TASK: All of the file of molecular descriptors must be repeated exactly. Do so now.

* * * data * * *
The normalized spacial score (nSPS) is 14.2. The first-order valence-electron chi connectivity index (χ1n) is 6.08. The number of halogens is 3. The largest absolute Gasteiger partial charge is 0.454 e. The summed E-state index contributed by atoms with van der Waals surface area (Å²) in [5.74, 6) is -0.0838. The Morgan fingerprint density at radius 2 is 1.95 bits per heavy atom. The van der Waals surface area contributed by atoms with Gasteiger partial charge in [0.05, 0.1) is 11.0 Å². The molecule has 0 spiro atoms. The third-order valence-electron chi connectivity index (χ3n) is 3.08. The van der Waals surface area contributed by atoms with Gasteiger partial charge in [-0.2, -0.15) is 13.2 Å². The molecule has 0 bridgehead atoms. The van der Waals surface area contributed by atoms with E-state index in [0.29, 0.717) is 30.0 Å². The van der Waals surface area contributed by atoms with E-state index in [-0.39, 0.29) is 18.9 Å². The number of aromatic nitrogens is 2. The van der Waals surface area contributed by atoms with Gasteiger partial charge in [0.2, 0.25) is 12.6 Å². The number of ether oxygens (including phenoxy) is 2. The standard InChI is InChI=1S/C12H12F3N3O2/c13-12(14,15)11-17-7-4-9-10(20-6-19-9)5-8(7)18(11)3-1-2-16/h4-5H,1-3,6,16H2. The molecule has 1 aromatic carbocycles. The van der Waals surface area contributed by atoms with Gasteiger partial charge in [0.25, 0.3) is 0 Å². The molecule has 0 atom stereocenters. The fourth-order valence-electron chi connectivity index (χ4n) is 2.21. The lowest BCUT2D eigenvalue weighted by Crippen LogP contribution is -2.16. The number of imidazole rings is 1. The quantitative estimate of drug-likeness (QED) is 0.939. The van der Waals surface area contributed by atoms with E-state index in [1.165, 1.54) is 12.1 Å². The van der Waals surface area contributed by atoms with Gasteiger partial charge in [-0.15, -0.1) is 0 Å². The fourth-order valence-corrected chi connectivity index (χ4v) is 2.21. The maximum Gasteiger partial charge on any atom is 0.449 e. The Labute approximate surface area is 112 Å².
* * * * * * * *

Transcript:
The normalized spacial score (nSPS) is 14.2. The first-order valence-electron chi connectivity index (χ1n) is 6.08. The number of halogens is 3. The largest absolute Gasteiger partial charge is 0.454 e. The summed E-state index contributed by atoms with van der Waals surface area (Å²) in [5.74, 6) is -0.0838. The Morgan fingerprint density at radius 2 is 1.95 bits per heavy atom. The van der Waals surface area contributed by atoms with Gasteiger partial charge in [0.05, 0.1) is 11.0 Å². The molecule has 0 spiro atoms. The third-order valence-electron chi connectivity index (χ3n) is 3.08. The van der Waals surface area contributed by atoms with Gasteiger partial charge in [-0.2, -0.15) is 13.2 Å². The molecule has 0 bridgehead atoms. The van der Waals surface area contributed by atoms with E-state index in [0.29, 0.717) is 30.0 Å². The van der Waals surface area contributed by atoms with E-state index in [-0.39, 0.29) is 18.9 Å². The number of aromatic nitrogens is 2. The van der Waals surface area contributed by atoms with Gasteiger partial charge in [0.2, 0.25) is 12.6 Å². The number of ether oxygens (including phenoxy) is 2. The standard InChI is InChI=1S/C12H12F3N3O2/c13-12(14,15)11-17-7-4-9-10(20-6-19-9)5-8(7)18(11)3-1-2-16/h4-5H,1-3,6,16H2. The molecule has 1 aromatic carbocycles. The van der Waals surface area contributed by atoms with Gasteiger partial charge in [0.25, 0.3) is 0 Å². The molecule has 0 atom stereocenters. The fourth-order valence-electron chi connectivity index (χ4n) is 2.21. The lowest BCUT2D eigenvalue weighted by Crippen LogP contribution is -2.16. The number of imidazole rings is 1. The quantitative estimate of drug-likeness (QED) is 0.939. The van der Waals surface area contributed by atoms with E-state index in [1.165, 1.54) is 12.1 Å². The van der Waals surface area contributed by atoms with Gasteiger partial charge in [-0.15, -0.1) is 0 Å². The fourth-order valence-corrected chi connectivity index (χ4v) is 2.21. The maximum Gasteiger partial charge on any atom is 0.449 e. The Labute approximate surface area is 112 Å².